The Legendary Detective: The Private Eye In Fact And Fiction

Hardcover | November 10, 2015

byJohn Walton

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“I’m in a business where people come to me with troubles. Big troubles, little troubles, but always troubles they don’t want to take to the cops.” That’s Raymond Chandler’s Philip Marlowe, succinctly setting out our image of the private eye. A no-nonsense loner, working on the margins of society, working in the darkness to shine a little light.
 
The reality is a little different—but no less fascinating. In The Legendary Detective, John Walton offers a sweeping history of the American private detective in reality and myth, from the earliest agencies to the hard-boiled heights of the 1930s and ’40s. Drawing on previously untapped archival accounts of actual detective work, Walton traces both the growth of major private detective agencies like Pinkerton, which became powerful bulwarks against social and labor unrest, and the motley, unglamorous work of small-time operatives. He then goes on to show us how writers like Dashiell Hammett and editors of sensational pulp magazines like Black Mask embellished on actual experiences and fashioned an image of the PI as a compelling, even admirable, necessary evil, doing society’s dirty work while adhering to a self-imposed moral code. Scandals, public investigations, and regulations brought the boom years of private agencies to an end in the late 1930s, Walton explains, in the process fully cementing the shift from reality to fantasy.
 
Today, as the private detective has long since given way to security services and armed guards, the myth of the lone PI remains as potent as ever. No fan of crime fiction or American history will want to miss The Legendary Detective.

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“I’m in a business where people come to me with troubles. Big troubles, little troubles, but always troubles they don’t want to take to the cops.” That’s Raymond Chandler’s Philip Marlowe, succinctly setting out our image of the private eye. A no-nonsense loner, working on the margins of society, working in the darkness to shine a litt...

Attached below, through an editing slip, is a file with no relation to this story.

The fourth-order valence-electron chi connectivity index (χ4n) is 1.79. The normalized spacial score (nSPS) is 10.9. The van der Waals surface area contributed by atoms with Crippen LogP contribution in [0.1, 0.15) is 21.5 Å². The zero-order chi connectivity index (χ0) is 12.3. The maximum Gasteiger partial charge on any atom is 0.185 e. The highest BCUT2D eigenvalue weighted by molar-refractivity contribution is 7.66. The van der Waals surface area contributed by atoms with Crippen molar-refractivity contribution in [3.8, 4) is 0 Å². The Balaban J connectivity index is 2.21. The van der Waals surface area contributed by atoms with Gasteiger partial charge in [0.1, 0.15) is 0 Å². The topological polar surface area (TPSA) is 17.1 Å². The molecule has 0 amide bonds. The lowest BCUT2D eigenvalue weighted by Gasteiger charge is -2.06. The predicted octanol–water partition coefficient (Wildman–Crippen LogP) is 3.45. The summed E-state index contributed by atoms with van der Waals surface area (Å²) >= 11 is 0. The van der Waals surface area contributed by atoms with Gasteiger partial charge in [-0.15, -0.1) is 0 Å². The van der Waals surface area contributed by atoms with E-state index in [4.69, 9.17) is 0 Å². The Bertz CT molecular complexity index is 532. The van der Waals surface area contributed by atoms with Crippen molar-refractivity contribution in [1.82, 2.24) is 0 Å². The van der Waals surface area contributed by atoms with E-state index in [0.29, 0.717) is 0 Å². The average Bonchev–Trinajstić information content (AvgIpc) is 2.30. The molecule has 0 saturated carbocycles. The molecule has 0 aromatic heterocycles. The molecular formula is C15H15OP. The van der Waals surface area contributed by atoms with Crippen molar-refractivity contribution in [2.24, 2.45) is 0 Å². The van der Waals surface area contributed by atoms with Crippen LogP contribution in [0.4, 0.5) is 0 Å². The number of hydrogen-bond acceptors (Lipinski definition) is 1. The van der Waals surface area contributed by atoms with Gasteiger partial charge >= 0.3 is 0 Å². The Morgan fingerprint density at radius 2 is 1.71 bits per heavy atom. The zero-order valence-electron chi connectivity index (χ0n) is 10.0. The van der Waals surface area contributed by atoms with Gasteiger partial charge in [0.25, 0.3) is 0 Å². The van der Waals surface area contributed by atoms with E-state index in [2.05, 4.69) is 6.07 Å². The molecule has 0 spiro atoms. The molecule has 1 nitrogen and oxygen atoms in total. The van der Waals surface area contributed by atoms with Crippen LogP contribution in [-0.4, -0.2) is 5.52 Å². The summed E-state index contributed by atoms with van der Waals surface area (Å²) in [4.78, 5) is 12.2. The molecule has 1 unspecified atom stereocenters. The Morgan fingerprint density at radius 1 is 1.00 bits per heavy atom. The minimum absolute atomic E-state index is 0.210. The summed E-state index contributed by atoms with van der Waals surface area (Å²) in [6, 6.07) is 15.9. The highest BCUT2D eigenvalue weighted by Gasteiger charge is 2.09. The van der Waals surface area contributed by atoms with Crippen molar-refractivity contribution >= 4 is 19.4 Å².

John Walton is distinguished research professor of sociology at the University of California, Davis and the author of many books.

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Format:HardcoverDimensions:232 pages, 9 × 6 × 0.9 inPublished:November 10, 2015Publisher:University of Chicago PressLanguage:English

The following ISBNs are associated with this title:

ISBN - 10:022630826X

ISBN - 13:9780226308265

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Extra Content

Table of Contents

Acknowledgments
Introduction: The Story

1 Enter the Detective
2 Working Men and Women
3 Agency Business
4 Detectives at Work
5 Crimes of Detectives
6 Investigation and Reform
7 The Storied Detective
8 Making a Legend

Notes
Bibliography
Index

Editorial Reviews

"Walton undertakes careful forensic history to piece together the characters and the cases. In doing so, he allows us to see why novelists didn’t want to let the facts stand in the way of a good story. . . . From a historical point of view, The Legendary Detective has much to recommend it, not least Walton's revealing of the agencies' murky practices."